Expect customer-designed items to show up on menus sooner rather than later—and not only that, but I think we’ll also start to see customers getting rewarded for their contributions (and not just with pizza). We could see the burden of marketing redistributed, so that standout customers, who act as brand ambassadors, eventually do the majority of marketing through their large networks. In addition, we may start to see customers making more significant decisions about the companies themselves.

The new trends with fast food got me thinking about other industries, and how they might succumb to customization and crowd control in the near future. My first thought was about the garment industry. I once traveled to Asia and had some clothes custom-made for me, and let me tell you, the power to decide the color, cut, material, and fit of your brand new dress is a luxury for which there is no real substitute. At what point will American consumers decide that mass-produced clothes and other products just aren’t good enough? At what point will we see the first J. Crew design that’s a brainchild of an amateur customer?

But there are plenty of other industries this could apply to, as well: Furniture. Cell phones. Packaged foods. Especially with the advent of 3D printing, I think for many industries, this time isn’t so far away, after all. So how do you get ready for the changes?

The first and most important thing is to realize that everyone has the capacity to be creative. Your people aren’t the only people who can have genius ideas. So your company needs to maintain adaptability by keeping an open mind about where great ideas can come from. Remember that sometimes the greatest insights come from folks who are a few degrees removed from the problem, because they have a fresh perspective. Think about ways your company might be able to empower customers to contribute, and how you might be able to reward them when they do.

Additionally, the internal structure of your own company must reflect the conditions of the outside world, too. This is why Undercurrent is always going on about the importance of the holacracy—if we live in a world in which authority is widely distributed, then of course it’s important for our companies to function similarly. Young people are especially unlikely to tolerate hierarchies and dictatorships, because they are accustomed to existing in a world without gatekeepers. By distributing authority, you empower your employees to exercise their creative muscles and run with it, which will ultimately yield much better results for you.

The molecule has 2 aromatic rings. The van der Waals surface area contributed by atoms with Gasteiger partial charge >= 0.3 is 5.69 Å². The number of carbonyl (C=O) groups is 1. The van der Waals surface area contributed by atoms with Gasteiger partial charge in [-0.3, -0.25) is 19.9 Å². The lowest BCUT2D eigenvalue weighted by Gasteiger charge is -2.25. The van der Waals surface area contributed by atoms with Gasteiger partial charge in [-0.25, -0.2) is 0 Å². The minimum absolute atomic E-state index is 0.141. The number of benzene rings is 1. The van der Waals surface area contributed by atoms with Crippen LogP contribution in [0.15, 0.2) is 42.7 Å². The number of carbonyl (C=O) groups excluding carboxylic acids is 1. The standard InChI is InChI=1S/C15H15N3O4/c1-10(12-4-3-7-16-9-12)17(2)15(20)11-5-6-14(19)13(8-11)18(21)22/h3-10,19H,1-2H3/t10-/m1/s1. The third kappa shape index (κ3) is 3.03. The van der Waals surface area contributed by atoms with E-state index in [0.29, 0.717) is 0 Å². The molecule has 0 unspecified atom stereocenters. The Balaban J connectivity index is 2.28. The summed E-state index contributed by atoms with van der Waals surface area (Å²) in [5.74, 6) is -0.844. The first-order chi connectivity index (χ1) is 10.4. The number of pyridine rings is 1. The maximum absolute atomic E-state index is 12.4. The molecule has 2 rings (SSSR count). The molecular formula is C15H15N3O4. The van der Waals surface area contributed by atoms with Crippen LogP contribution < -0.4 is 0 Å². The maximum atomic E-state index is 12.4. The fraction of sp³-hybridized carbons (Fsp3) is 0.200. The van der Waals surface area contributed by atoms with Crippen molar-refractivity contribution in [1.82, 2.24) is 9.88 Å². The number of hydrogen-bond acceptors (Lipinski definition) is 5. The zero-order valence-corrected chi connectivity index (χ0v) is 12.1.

It goes to figure that you should probably keep all this in mind when you’re hiring, too. A certain percentage of young people on your team is going to be hugely beneficial for keeping the company responsive to these sorts of changes. You’ll also just want to be on the lookout for people who are extremely creative, but who are open-minded enough that they don’t always assume their idea is the best. You have to make room for new influences, and the only way to do that is to hire people who aren’t overly egotistical or possessive of their projects and ideas.

Weekend Reading

Purpose

Process

People

Product

  • Apple Retail SVP Angela Ahrendts: Apple Watch launching in “Spring,” after Chinese New Year: http://bit.ly/1tT8ucd {9to5Mac}
  • Verizon and AT&T aim to support HD Voice calls between networks in 2015: http://bit.ly/1x83OOL {The Verge}
  • Apple’s Next iPhone Rumored To Have Glasses-Free 3D Display: http://read.bi/1Gu8pB9 {Business Insider}

Platform

Venture Capital

Miscellaneous 

Simplicity Saves the Day, Again

I came across this invention, which condenses humid air into drinkable water, and I thought I’d share:

Attached to the frame of the bike and powered by a small solar panel, the device cools down hot, humid air, and as the water condenses, droplets roll into the bottle. The movement of the bike helps send more air into the machine, so water can collect faster.

It really goes to show that, as is so often the case, the most effective solution to a social problem that affects the developing world is often the simplest one. Again and again, attempts to revamp infrastructure fail, but small, affordable devices are often the best way to make a difference. This is extremely encouraging because it means that the products are easy to create, market, and sell — any company can take on such an initiative.

Whether you’re looking to sell clean-burning cook stoves, water purifiers, shoes, cataract surgeries, basic laptops, or vitamin-packed snack foods for the malnourished, there is a huge market of people who will pay small amounts of money for these essentials. Plenty of companies have paved the way with successful examples that not only made a profit, but also made a difference. And it’s a great way to break into markets that might be interested in other product offerings down the line.

It might be worth considering what products your company might have to offer.

Starbucks Commits to Deliver

Lately a lot of companies have been concerned with cracking the delivery nut, which is no doubt an attempt to prove the value of retail in an environment of greatly reduced retail foot traffic. It’s an expensive endeavor, and many who have come before have failed. But some are hopeful that with improved data collection and smartphone app capabilities, they can make it work for them.

Starbucks is the latest company to announce it will soon provide delivery services, which has many experts scratching their heads. How could they afford to provide this sort of service for a $4 latte order? They figure it might require a minimum order amount (and, of course, will be restricted to certain geographic areas). But it’s worth paying attention to, because if things keep going in this direction, we may see delivery replace drive-thrus in urban areas.

As this article adeptly points out, though, one concern for these companies (and others that jump on the delivery bandwagon) is how to maintain control over customer experience when the customer does not step into your store. I think there must still be something special about the experience for it to be truly memorable. For example, I think Anthropologie’s online orders are such a special experience because they come to you wrapped like a present, which makes you feel like it’s your birthday every time you receive a package from them. How could Starbucks deliver a little bit of delight with each order? That’s both the challenge and the opportunity on my mind.